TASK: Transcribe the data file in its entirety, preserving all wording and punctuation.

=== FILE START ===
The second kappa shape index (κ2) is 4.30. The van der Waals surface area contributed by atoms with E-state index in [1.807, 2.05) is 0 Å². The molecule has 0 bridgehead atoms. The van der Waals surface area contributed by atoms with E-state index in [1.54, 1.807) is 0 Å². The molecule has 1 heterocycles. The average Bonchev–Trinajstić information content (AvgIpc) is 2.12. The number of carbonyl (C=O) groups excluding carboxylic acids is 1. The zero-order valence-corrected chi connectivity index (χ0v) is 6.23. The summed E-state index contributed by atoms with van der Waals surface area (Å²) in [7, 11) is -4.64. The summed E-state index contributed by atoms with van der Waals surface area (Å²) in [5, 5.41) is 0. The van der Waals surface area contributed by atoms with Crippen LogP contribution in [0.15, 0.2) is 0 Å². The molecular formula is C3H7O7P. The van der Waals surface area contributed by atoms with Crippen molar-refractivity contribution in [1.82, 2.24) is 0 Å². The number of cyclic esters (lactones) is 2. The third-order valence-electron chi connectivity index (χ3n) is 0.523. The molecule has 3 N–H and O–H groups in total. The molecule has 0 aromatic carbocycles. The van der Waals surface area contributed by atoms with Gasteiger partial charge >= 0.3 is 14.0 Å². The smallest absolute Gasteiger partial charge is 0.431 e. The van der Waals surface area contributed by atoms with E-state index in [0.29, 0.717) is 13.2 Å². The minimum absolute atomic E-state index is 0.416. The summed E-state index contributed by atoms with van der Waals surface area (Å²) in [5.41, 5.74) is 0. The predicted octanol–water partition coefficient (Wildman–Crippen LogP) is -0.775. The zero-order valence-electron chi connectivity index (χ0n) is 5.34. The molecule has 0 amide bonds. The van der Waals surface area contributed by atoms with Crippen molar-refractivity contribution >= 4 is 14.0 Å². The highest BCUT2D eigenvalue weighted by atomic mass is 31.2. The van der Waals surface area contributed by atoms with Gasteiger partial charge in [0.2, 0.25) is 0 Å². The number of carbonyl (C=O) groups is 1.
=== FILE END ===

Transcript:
The second kappa shape index (κ2) is 4.30. The van der Waals surface area contributed by atoms with E-state index in [1.807, 2.05) is 0 Å². The molecule has 0 bridgehead atoms. The van der Waals surface area contributed by atoms with E-state index in [1.54, 1.807) is 0 Å². The molecule has 1 heterocycles. The average Bonchev–Trinajstić information content (AvgIpc) is 2.12. The number of carbonyl (C=O) groups excluding carboxylic acids is 1. The zero-order valence-corrected chi connectivity index (χ0v) is 6.23. The summed E-state index contributed by atoms with van der Waals surface area (Å²) in [7, 11) is -4.64. The summed E-state index contributed by atoms with van der Waals surface area (Å²) in [5, 5.41) is 0. The van der Waals surface area contributed by atoms with Crippen LogP contribution in [0.15, 0.2) is 0 Å². The molecular formula is C3H7O7P. The van der Waals surface area contributed by atoms with Crippen molar-refractivity contribution in [1.82, 2.24) is 0 Å². The number of cyclic esters (lactones) is 2. The third-order valence-electron chi connectivity index (χ3n) is 0.523. The molecule has 3 N–H and O–H groups in total. The molecule has 0 aromatic carbocycles. The van der Waals surface area contributed by atoms with Gasteiger partial charge >= 0.3 is 14.0 Å². The smallest absolute Gasteiger partial charge is 0.431 e. The van der Waals surface area contributed by atoms with E-state index in [0.29, 0.717) is 13.2 Å². The minimum absolute atomic E-state index is 0.416. The summed E-state index contributed by atoms with van der Waals surface area (Å²) in [5.41, 5.74) is 0. The predicted octanol–water partition coefficient (Wildman–Crippen LogP) is -0.775. The zero-order valence-electron chi connectivity index (χ0n) is 5.34. The molecule has 0 amide bonds. The van der Waals surface area contributed by atoms with Crippen molar-refractivity contribution >= 4 is 14.0 Å². The highest BCUT2D eigenvalue weighted by atomic mass is 31.2. The van der Waals surface area contributed by atoms with Gasteiger partial charge in [0.2, 0.25) is 0 Å². The number of carbonyl (C=O) groups is 1.